As promised, here is an image of the Old Theatre, or the Southwark Theatre, which stood for many years on Cedar Street (now South Street) in Philadelphia. It caught fire in 1821, and was mostly destroyed, but it was somewhat rebuilt and used and a warehouse and a brewery. It lasted, in fact, to 1913, when it was finally torn down (see photo below).
Plumstead's Warehouse, which acted as the FIRST theater within Philadelphia proper in 1749, is thought to be depicted here, on the right of the group of three buildings, in this detail of a drawing of Philadelphia in the mid-18th Century:
The interior of Wignell and Reinagle's New Theatre, as pictured in New York Magazine, April 1794. (Courtesy the Library Company of Philadelphia). The motto on the banner above the stage, held by a Cupid beneath an American eagle, was "The Eagle Suffers the Little Birds to Sing". A quote from Shakespeare's Titus Andronicus, this was a reference to a lifting of the legal restrictions by the Federal Government on the performance of plays.
Selected Bibliography for this Episode:
Davis, Andrew, America's Longest Run: a History of the Walnut Street Theatre, The Pennsylvania State University Press, 2014, pp. 8–22.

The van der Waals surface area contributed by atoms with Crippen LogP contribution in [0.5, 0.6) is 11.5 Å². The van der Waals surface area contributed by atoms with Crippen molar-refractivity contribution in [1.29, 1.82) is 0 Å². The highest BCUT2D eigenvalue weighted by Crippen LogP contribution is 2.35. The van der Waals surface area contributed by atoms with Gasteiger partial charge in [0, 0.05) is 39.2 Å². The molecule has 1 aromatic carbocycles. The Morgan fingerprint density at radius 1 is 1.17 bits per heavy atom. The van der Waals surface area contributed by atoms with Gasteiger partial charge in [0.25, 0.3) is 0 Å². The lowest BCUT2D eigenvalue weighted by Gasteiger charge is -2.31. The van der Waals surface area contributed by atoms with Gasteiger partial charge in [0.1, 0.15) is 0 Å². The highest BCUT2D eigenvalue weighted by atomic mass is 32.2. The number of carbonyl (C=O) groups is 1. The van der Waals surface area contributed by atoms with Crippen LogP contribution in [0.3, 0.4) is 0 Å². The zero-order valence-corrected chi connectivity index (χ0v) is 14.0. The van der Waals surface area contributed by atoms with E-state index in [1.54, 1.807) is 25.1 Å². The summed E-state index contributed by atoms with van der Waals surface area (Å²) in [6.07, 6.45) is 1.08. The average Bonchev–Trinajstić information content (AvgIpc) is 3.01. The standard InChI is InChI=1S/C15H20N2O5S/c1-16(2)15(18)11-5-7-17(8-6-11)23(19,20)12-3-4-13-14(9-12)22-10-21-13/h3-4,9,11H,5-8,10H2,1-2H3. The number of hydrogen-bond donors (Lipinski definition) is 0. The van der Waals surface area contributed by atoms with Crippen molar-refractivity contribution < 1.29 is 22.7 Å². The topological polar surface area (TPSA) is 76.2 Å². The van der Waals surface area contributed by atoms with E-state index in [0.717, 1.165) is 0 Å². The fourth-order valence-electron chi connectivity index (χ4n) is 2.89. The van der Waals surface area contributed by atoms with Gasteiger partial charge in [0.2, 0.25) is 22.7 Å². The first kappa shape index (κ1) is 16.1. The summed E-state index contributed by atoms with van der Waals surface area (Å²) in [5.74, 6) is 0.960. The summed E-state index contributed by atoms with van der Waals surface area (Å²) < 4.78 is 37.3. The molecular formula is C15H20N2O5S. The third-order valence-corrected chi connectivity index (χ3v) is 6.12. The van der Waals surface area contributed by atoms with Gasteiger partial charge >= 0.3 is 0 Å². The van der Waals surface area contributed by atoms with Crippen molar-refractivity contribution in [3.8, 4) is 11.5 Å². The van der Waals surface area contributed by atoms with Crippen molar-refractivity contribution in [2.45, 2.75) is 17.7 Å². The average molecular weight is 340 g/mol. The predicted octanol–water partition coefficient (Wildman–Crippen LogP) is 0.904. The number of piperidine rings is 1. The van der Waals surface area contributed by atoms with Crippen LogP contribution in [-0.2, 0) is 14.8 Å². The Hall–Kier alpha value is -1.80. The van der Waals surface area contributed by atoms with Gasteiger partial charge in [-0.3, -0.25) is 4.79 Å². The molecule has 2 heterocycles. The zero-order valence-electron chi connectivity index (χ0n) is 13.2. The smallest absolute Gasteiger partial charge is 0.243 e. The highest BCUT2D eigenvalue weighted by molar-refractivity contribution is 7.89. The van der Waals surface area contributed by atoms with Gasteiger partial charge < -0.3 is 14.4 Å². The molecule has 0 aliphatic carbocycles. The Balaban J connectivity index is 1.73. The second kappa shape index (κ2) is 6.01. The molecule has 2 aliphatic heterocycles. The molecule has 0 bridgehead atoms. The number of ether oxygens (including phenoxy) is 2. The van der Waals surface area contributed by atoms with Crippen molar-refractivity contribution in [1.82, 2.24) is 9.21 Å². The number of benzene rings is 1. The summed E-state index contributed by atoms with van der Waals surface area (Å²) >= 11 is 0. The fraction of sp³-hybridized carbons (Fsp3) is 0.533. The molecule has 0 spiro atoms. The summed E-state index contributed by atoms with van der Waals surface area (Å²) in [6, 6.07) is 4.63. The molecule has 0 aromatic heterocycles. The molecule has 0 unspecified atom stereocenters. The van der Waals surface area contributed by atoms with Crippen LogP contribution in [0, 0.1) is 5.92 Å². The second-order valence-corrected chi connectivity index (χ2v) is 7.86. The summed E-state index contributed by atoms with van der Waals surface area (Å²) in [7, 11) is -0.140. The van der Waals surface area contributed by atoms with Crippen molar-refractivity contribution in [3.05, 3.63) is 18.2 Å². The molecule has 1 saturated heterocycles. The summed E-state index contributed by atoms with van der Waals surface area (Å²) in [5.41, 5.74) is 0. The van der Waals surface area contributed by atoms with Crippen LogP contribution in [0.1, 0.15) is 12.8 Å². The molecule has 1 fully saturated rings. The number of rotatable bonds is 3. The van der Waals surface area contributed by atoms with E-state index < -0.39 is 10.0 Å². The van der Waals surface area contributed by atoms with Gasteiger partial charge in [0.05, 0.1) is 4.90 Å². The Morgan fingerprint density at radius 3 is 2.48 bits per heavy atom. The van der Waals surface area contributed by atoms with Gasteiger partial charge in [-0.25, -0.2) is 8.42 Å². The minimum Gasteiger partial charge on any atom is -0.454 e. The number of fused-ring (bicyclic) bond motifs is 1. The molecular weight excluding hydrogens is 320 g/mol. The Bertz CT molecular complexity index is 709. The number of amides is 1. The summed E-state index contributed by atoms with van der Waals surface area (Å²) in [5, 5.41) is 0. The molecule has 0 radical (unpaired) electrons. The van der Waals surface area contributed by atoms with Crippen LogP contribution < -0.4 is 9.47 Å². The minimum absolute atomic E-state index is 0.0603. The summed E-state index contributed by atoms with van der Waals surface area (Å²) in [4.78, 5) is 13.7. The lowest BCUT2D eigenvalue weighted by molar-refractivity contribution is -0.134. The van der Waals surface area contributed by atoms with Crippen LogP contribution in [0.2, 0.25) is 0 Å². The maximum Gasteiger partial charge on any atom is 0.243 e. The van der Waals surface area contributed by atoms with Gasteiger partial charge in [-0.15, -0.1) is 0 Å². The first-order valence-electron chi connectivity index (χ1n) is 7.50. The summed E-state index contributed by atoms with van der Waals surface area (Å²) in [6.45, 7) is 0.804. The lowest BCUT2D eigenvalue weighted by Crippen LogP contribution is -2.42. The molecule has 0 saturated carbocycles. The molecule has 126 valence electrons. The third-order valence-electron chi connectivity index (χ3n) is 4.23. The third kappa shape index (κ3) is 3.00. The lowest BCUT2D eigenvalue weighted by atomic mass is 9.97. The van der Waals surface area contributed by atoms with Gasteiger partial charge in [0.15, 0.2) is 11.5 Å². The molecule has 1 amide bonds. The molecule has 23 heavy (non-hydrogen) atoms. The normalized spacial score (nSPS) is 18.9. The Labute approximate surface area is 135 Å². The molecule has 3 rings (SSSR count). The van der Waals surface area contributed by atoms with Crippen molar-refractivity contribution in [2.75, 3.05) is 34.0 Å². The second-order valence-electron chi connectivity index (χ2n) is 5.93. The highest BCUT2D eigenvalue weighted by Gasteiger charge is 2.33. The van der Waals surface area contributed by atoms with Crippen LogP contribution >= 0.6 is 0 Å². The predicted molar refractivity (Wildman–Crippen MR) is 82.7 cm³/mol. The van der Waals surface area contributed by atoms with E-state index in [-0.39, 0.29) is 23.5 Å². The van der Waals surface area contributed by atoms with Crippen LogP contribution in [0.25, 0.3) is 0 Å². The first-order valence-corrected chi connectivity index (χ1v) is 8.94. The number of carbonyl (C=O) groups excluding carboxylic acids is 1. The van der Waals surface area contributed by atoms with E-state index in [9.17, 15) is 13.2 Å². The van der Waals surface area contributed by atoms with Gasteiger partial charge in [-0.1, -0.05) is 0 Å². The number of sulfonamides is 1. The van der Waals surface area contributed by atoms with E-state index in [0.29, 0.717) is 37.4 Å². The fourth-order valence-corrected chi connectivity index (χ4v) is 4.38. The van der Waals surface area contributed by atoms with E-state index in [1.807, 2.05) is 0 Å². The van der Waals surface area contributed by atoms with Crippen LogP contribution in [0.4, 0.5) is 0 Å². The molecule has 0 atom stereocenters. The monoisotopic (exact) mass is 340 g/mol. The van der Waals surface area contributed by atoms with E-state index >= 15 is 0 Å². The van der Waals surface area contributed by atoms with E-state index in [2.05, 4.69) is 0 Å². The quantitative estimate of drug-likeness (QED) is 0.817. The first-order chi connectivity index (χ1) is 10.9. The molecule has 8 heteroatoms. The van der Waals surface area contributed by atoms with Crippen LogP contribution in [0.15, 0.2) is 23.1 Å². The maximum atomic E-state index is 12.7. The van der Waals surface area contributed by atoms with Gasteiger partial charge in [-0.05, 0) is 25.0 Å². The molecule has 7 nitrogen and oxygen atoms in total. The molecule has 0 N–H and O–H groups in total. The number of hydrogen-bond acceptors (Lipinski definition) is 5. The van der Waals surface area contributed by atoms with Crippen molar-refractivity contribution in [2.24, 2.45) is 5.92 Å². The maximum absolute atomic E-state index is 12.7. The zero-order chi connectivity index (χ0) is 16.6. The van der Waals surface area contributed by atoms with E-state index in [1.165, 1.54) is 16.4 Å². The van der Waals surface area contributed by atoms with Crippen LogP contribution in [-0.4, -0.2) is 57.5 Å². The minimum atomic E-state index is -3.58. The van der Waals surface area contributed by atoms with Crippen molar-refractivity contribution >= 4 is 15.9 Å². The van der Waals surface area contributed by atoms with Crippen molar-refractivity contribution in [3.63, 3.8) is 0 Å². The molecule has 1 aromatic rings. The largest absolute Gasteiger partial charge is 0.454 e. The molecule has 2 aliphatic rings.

Dunlap, William, History of the American Theatre, J. & J. Harper, 1832, pp. 1-277. Digitized 2009 and available via Google Books.
Durang, Charles, History of the Philadelphia Stage, Between the Years 1749 and 1855. Volume 1: 1749 to 1818. Arranged and illustrated by Thompson Westcott, 1868. (Available online courtesy Penn Library, Colenda Digital Repository.)
Houchin, John, H., "The Struggle for Virtue: Professional Theatre in 18th Century Philadelphia," Theatre History Studies 19 (June 1999).
Johnson, Odai, London in a Box: Englishness and Theatre in Revolutionary America, University of Iowa Press, 2017.
Mease, James, The Picture of Philadelphia: Giving an Account of its Origin, Increase and Improvements in Arts, Sciences, Commerce and Revenue, Philadelphia, 1811. Digitized 2008 and available via Google Books.
Quinn, Arthur Hobson. A History of American Drama, from the Beginning to the Civil War, Harper & Brothers, 1923, pp. 1–135.
Philadelphia: a 300-Year History, R. Weigley ed., W.W. Norton & Company, 1982, pp. 1–207.
Pollock, Thomas Clark. The Philadelphia Theatre in the Eighteenth Century ... Together with the Day Book of the Same Period, Greenwood, 1968.
Watson, John F., Annals of Philadelphia and Pennsylvania in the Old Times, Vol. I, 1850, pp. 471-474. Digitized by the Internet Archives in 2008.